Common Name: Hydatid Worm

Scientific Name: Echinococcus granulosus

 

Kingdom: Animalia

Phylum: Platyhelminthes

Class: Cestoda

Order: Cyclophyllidea

Family: Taeniidae

Genus: Echinococcus

Species: E. granulosus

The Hydatid Worm is a worm that lives in humans and animals, like herbivores. Some types of animals they live in are sheep, deer, moose, kangaroos, and wallabies. Or really anything that eats dog feces. This animal is a tapeworm so they are usually clear or white. Their size depends on how long you have been “growing” it. They can get up to 5mm long. Adaptations they have are humans and animals. Most of these tapeworms like to live in the intestines of the body. In that area, they like to eat off you. Whatever you eat they eat too, it’s like feeding two people at one time. Good for them but bad for you when they eat there not just eating your food, but also sucking your blood. So while you feed it, it’s going to keep on growing and growing, soon it’s going to get to big and will have to get it removed. Some symptoms of this worm are your liver growing, there may be hooklets in your sputum and there may also be an anaphylactic shock.

 

When the body finally finds out the immune system reacts by making cysts. The cysts can grow to be as big as a softball, and even a basketball. Cysts can be found with an ultrasound, MRI, or immunoelectrophoresis. You can treat these cysts with surgery, they have to be watched so they don’t get bigger or grow more of them. Some interesting facts I found about my animal are that you can only get this from eating dog, sheep, or horse feces, or like your dog licking your face and some of his slobber gets in your mouth. Another thing is that it takes the body about one to two years to make a cyst. The cysts can form anywhere, most happen in brain or kidney. IN the brain there is a 20% chance. In the kidneys, there is a 3% chance. This type of tapeworm is decreasing. An example of this is that in Germany scientists watched foxes for 40 months.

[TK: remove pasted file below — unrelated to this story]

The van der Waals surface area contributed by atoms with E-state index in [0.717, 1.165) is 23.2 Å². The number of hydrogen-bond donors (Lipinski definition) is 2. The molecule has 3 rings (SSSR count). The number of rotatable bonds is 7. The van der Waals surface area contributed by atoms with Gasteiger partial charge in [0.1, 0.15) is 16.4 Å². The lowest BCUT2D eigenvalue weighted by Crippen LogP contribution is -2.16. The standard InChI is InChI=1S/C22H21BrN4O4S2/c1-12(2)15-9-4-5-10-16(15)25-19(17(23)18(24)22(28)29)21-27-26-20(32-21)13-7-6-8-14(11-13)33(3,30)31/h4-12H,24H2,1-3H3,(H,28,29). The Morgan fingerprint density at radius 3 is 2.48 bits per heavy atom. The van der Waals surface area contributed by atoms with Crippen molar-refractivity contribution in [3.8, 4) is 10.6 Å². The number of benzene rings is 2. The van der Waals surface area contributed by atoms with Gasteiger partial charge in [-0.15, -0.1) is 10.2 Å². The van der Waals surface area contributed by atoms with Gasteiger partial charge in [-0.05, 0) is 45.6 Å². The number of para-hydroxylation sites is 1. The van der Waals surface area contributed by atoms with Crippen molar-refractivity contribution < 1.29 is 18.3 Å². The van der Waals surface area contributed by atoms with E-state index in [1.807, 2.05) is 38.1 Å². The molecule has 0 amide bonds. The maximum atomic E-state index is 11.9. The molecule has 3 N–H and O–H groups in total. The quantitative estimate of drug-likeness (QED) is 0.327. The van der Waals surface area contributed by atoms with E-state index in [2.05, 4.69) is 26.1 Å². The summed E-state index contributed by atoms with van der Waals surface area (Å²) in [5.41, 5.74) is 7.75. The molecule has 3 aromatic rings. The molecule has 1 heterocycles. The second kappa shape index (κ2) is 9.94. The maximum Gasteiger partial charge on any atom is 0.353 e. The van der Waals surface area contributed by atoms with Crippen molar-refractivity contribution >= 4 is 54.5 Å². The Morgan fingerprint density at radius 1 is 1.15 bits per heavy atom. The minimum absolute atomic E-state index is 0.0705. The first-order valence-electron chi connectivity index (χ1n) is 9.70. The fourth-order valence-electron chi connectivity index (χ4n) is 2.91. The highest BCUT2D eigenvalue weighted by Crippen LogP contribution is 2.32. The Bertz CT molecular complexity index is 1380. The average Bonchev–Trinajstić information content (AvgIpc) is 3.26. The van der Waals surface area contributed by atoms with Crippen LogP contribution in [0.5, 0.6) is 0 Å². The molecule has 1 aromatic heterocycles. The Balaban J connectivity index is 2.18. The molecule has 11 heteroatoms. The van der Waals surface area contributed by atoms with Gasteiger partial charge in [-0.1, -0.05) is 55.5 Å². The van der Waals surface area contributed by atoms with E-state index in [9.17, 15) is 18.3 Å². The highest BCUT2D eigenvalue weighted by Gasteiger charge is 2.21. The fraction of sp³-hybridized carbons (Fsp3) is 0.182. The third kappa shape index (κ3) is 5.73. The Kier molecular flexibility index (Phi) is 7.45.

At the end of the 40 months, 4374 foxes had this tapeworm. They divided the foxes into zones, zone 1 had a decrease of 18.8% and zone 2 2.4% of a decrease. So this tapeworm is decreasing.

 

Author: Emily M

Published: 5/2008

 

Sources:

www.path.cam.ac.uk http://journals.cambrige.org

 

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